517 (1892) "Among these unalienable rights. liberty. it found expression in arguments at the bar -that we have in this country substantially and practically two national governments. is the right of men to pursue their happiness. that if the devotes it to a public use. he gives to the public a right to control that use. U. must therefore be free in this country to all alike . the other to be maintained by Congress outside and independently of that instrument. "Our government is the potent. The common business and callings of life. in that event. and the pursuit of happiness. as proclaimed in that great document. To declare that in the administation of the criminal law the end justifies the means ."Where rights secured by the Federal Constitution are involved. That property which a man has honestly acquired he retains full control of. that he shall not use it to his neighbor's injury. a radical and mischievous change in our system of government will be the result. Against that pernicious doctrine this Court should resolutely set its face. 182 U." Miranda v. there can be no rulemaking or legislation which would abrogate them." See Downes v. (1928) "Men are endowed by their Creator with certain unalienable rights. with all of its restrictions. "It will be an evil day for American liberty if the theory of a government outside of the supreme law of the land finds lodgment in our constitutional jurisprudence. to be maintained under the Constitution. it breeds contempt for law: it invites every man to become a law unto himself. it invites anarchy. Bidwell.S. PEOPLE OF STATE OF NEW YORK. Crime is contagious. 384 US 436 (1966) "The idea prevails with some -. Harlan dissenting. 244 (1901). Arizona. and that does not mean that he must use it for his neighbor's benefit. and third. which are innocuous in themselves." Justice Louis Brandeis in Olmstead v. If the Government becomes a lawbreaker. "I take leave to say that if the principles thus announced should ever receive the sanction of a majority of this court. these rights. which may increase their prosperity or develop their faculties.to declare that the Government may commit crimes in order to secure the conviction of a private criminal . the omnipresent teacher. pass from the era of constitutional liberty guarded and protected by a written constitution into an era of legislative absolutism. For good or for ill. We will. No higher duty rests upon this court than to exert its full authority to prevent all violation of the principles of the Constitution. by exercising such powers as other nations of the earth are accustomed to exercise. by which is meant the right to pursue any lawful business or vocation.indeed. governments are instituted. the public may take it upon payment of due compensation. it teaches the whole people by its example. so as to give to them their highest enjoyment. one. in any manner not inconsistent with the equal rights of others. second. the ordinary trades and pursuits.would bring terrible retribution. subject to these limitations: First.S. 277 US at 485. ' not grant or create.. and have been followed in all communities from time immemorial.' and to 'secure." BUDD v. that whenever the public needs require.S.-'life. 143 U.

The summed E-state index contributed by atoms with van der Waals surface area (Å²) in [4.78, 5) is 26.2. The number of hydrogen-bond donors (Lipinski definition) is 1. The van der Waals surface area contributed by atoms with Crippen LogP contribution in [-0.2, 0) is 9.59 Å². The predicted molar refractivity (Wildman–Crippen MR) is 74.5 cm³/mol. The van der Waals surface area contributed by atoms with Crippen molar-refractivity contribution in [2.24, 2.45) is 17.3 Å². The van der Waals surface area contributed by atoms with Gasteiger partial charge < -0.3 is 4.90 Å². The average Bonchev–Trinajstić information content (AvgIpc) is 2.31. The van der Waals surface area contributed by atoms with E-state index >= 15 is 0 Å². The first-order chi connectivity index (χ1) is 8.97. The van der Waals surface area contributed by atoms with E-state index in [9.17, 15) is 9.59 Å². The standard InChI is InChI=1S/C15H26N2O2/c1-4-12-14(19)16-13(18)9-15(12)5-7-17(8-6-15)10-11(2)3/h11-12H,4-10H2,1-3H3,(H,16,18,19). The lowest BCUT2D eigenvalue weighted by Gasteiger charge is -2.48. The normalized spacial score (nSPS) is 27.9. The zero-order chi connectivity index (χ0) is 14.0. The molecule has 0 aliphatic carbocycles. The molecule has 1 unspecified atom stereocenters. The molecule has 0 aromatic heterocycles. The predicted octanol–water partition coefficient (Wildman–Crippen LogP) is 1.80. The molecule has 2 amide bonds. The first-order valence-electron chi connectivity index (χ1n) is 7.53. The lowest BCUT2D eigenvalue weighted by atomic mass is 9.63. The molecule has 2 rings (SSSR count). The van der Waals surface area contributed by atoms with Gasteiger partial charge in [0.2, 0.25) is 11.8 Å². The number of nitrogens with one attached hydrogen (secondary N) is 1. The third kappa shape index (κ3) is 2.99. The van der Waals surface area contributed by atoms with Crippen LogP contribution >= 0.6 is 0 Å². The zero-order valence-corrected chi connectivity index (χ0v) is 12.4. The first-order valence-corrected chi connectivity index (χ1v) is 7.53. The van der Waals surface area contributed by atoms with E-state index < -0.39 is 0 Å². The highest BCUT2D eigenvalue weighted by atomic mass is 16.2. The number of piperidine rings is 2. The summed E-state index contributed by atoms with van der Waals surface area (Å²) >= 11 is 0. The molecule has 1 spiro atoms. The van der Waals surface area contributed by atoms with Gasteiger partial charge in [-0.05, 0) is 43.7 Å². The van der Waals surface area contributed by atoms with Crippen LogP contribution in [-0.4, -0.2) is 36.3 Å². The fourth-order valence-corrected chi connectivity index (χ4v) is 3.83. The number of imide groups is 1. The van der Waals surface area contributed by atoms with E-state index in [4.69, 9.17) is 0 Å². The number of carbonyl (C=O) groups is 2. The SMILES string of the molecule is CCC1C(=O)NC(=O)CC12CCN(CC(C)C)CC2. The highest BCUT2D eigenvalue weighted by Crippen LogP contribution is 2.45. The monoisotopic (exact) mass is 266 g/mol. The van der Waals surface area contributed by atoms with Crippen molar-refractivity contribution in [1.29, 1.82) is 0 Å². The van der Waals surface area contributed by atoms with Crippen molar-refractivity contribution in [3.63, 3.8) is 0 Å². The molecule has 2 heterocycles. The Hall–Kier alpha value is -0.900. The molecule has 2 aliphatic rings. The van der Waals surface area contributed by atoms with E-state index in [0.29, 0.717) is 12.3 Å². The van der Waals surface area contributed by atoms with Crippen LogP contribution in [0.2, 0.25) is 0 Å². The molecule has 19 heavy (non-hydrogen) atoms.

Ohio. and condition. (1971) . security. SO IT IS THE MOST SACRED AND INVIOLABLE." BUTCHERS' UNION CO. its disregard of the charter of its own existence. which commenced with the fundamental proposition that 'all men are created equal.' This right is a large ingredient in the civil liberty of the citizen. to the express words of the constitution. 659 (1961) in Harris v. The right to pursue them. sex. liberty. For if the inmate's protected liberty interests are no greater than the State chooses to allow.S. "It is monstrous that courts should aid or abet the lawbreaking police officer. 232. . 111 U. it was formulated as such under the phrase 'pursuit of happiness' in the declaration of independence. 367 US 643. and no contract to that end can be binding on subsequent legislatures. except that which is applied to all persons of the same age. 746 (1884) "I had thought it self-evident that all men were endowed by their Creator with liberty as one of the cardinal unalienable rights. .which the Constitution may never ignore. CRESCENT CITY CO. that they are endowed by their Creator with certain inalienable rights." MEACHUM v. 427 U. is a plain violation of this most sacred property. . is a distinguishing privilege of citizens of the United States.'" Justice Brennan quoting Mapp v. FANO. and liberty alike demand that governmental officials shall be subjected to the same rules of conduct that are commands to the citizen. . The patrimony of the poor man lies in the strength and dexterity of his own hands. It is what no legislature has a right to do. and the pursuit of happiness. It has been well said that 'THE PROPERTY WHICH EVERY MAN HAS IN HIS OWN LABOR.. he is really little more than the slave described in the 19th century cases. but. v.at the very minimum the right to be treated with dignity . that among these are life. is to invade one of the fundamental privileges of the citizen. New York.more importantly it demeans the concept of liberty itself . by investing the latter with a monopoly. In a government of laws. existence of the government will be imperiled if it fails to observe the law scrupulously. It is that basic freedom which the Due Process Clause protects." . . It is a manifest encroachment upon the just liberty both of the workman and of those who might be disposed to employ him. The right to follow any of the common occupations of life is an inalienable right. To deny it to all but a few favored individuals.upon the same conditions. rather than the particular rights or privileges conferred by specific laws or regulations. AS IT IS THE ORIGINAL FOUNDATION OF ALL OTHER PROPERTY. contrary not only to common right. and an essential element of that freedom which they claim as their birthright. without let or hinderance. without injury to his neighbor.S.to ascribe to that holding nothing more than a protection of an interest that the State has created through its own prison regulations. as I think. 401 US 222. .Ibid. 215 (1976) "Decency. I think it clear that even the inmate retains an unalienable interest in liberty . It is abiding truth that '[n]othing can destroy a government more quickly than its own failure to observe its own laws or worse. and to hinder his employing this strength and dexterity in what manner he thinks proper. It demeans the holding in Morrissey .